Preferably, the Fc-containing protein expressing and secreting cells are cultured under serum-free conditions. The Fc-containing protein may also be produced in a chemically defined medium. In this case, the starting material of the purification process of the invention is serum-free cell culture supernatant that mainly contains host cell proteins as impurities. If growth factors are added to the cell culture medium, such as insulin, for example, these proteins will be eliminated during the purification process as well.
In order to create soluble, secreted Fc-containing protein, that are released into the cell culture supernatant, either the natural signal peptide of the therapeutic moiety of the Fc-containing protein is used, or preferably a heterologous signal peptide, i.e. a signal peptide derived from another secreted protein being efficient in the particular expression system used, such as e.g. the bovine or human Growth Hormone signal peptide, or the immunoglobulin signal peptide.
As mentioned above, a preferred Fc-containing protein to be purified in accordance with the present invention is a fusion protein having a therapeutic moiety derived from human TACI (SwissProt entry O14836), and in particular a fragment derived from its extracellular domain (amino acids 1 to 165). In the following, therapeutic moieties derived from the extracellular domain of TACI will be called "soluble TACI" or "sTACI". A preferred Fc-moiety comprises the Fc-fusion protein according to SEQ ID NO: 2, in the following called "TACI-Fc". The term TACI-Fc, as used herein, also encompasses muteins of TACI-Fc.
The term "muteins", as used herein, refers to analogs of sTACI, TACI-Fc or IFNβ-Fc in which one or more of the amino acid residues of sTACI, TACI-Fc or IFNβ-Fc are replaced by different amino acid residues, or are deleted, or one or more amino acid residues are added to the original sequence of sTACI, TACI-Fc or IFNβ-Fc without changing considerably the activity of the resulting products as compared with the original sTACI, r TACI-Fc or IFNβ-Fc. These muteins are prepared by known synthesis and/or by site-directed mutagenesis techniques, or any other known technique suitable therefore.
Muteins in accordance with the present invention include proteins encoded by a nucleic acid, such as DNA or RNA, which hybridizes to DNA or RNA, which encodes a TACI-Fc according to SEQ ID NO: 2 or IFNβ-Fc acoording to SEQ ID NO: 4 under stringent conditions. An example for a DNA sequence encoding a TACI-Fc is SEQ ID NO: 3 and an example encoding IFNβ-Fc is SEQ ID NO: 5.
The term "stringent conditions" refers to hybridization and subsequent washing conditions, which those of ordinary skill in the art conventionally refer to as "stringent". See Ausubel et al., Current Protocols in Molecular Biology, supra, Interscience, N.Y., §§6.3 and 6.4 (1987, 1992). Without limitation, examples of stringent conditions include washing conditions 12-20° C. below the calculated Tm of the hybrid under study in, e.g., 2×SSC and 0.5% SDS for 5 minutes, 2×SSC and 0.1% SDS for 15 minutes; 0.1×SSC and 0.5% SDS at 37° C. for 30-60 minutes and then, a 0.1×SSC and 0.5% SDS at 68° C. for 30-60 minutes. Those of ordinary skill in this art understand that stringency conditions also depend on the length of the DNA sequences, oligonucleotide probes (such as 10-40 bases) or mixed oligonucleotide probes. If mixed probes are used, it is preferable to use tetramethyl ammonium chloride (TMAC) instead of SSC. See Ausubel, supra.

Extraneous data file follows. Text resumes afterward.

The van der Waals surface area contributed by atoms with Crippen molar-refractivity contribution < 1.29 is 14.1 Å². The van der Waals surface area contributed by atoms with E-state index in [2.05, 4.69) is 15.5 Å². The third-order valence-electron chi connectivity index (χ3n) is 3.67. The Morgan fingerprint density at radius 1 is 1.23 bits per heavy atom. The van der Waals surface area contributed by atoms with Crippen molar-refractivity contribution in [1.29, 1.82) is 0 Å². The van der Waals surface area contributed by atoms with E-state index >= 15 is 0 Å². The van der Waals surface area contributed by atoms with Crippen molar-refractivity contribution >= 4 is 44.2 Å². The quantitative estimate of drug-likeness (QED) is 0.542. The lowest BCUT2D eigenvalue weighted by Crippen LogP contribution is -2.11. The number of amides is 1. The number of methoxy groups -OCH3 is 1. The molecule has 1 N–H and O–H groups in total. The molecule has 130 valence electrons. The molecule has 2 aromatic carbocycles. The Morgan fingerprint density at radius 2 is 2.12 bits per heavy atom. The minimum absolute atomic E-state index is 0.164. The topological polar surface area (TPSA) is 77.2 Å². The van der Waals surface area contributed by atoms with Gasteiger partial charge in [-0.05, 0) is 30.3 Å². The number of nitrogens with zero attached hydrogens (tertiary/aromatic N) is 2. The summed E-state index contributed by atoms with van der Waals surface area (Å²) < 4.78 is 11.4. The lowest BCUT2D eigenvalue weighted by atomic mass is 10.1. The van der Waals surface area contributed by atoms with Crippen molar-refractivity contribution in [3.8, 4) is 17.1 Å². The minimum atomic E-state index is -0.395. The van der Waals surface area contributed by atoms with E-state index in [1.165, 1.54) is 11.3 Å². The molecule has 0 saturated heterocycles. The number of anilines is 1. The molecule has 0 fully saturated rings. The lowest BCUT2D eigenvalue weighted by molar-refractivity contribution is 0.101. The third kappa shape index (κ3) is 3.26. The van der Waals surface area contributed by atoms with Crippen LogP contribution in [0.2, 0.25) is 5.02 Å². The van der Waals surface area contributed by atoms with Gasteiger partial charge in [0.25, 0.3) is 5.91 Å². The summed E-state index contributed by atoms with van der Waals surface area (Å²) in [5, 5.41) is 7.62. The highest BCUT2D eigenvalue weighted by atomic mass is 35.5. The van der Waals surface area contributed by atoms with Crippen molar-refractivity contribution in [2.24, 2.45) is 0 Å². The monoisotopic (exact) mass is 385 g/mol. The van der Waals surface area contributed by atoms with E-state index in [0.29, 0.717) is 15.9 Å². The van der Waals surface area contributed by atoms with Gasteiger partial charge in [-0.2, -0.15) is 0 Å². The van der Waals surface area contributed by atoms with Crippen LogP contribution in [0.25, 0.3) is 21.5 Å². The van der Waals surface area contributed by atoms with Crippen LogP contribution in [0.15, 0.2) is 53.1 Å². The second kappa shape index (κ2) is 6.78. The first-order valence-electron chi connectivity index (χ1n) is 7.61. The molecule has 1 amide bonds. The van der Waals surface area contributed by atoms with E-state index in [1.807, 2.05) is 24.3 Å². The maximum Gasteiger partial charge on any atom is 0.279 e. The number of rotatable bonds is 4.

Identity reflects a relationship between two or more polypeptide sequences or two or more polynucleotide sequences, determined by comparing the sequences. In general, identity refers to an exact nucleotide to nucleotide or amino acid to amino acid correspondence of the two polynucleotides or two polypeptide sequences, respectively, over the length of the sequences being compared.
For sequences where there is not an exact correspondence, a "% identity" may be determined. In general, the two sequences to be compared are aligned to give a maximum correlation between the sequences. This may include inserting "gaps" in either one or both sequences, to enhance the degree of alignment. A % identity may be determined over the whole length of each of the sequences being compared (so-called global alignment), that is particularly suitable for sequences of the same or very similar length, or over shorter, defined lengths (so-called local alignment), that is more suitable for sequences of unequal length.
Methods for comparing the identity and homology of two or more sequences are well known in the art. Thus for instance, programs available in the Wisconsin Sequence Analysis Package, version 9.1 (Devereux J et al., 1984), for example the programs BESTFIT and GAP, may be used to determine the % identity between two polynucleotides and the % identity and the % homology between two polypeptide sequences. BESTFIT uses the "local homology" algorithm of Smith and Waterman (1981) and finds the best single region of similarity between two sequences. Other programs for determining identity and/or similarity between sequences are also known in the art, for instance the BLAST family of programs (Altschul S F et al, 1990, Altschul S F et al, 1997, accessible through the home page of the NCBI at www.ncbi.nlm.nih.gov) and FASTA (Pearson W R, 1990).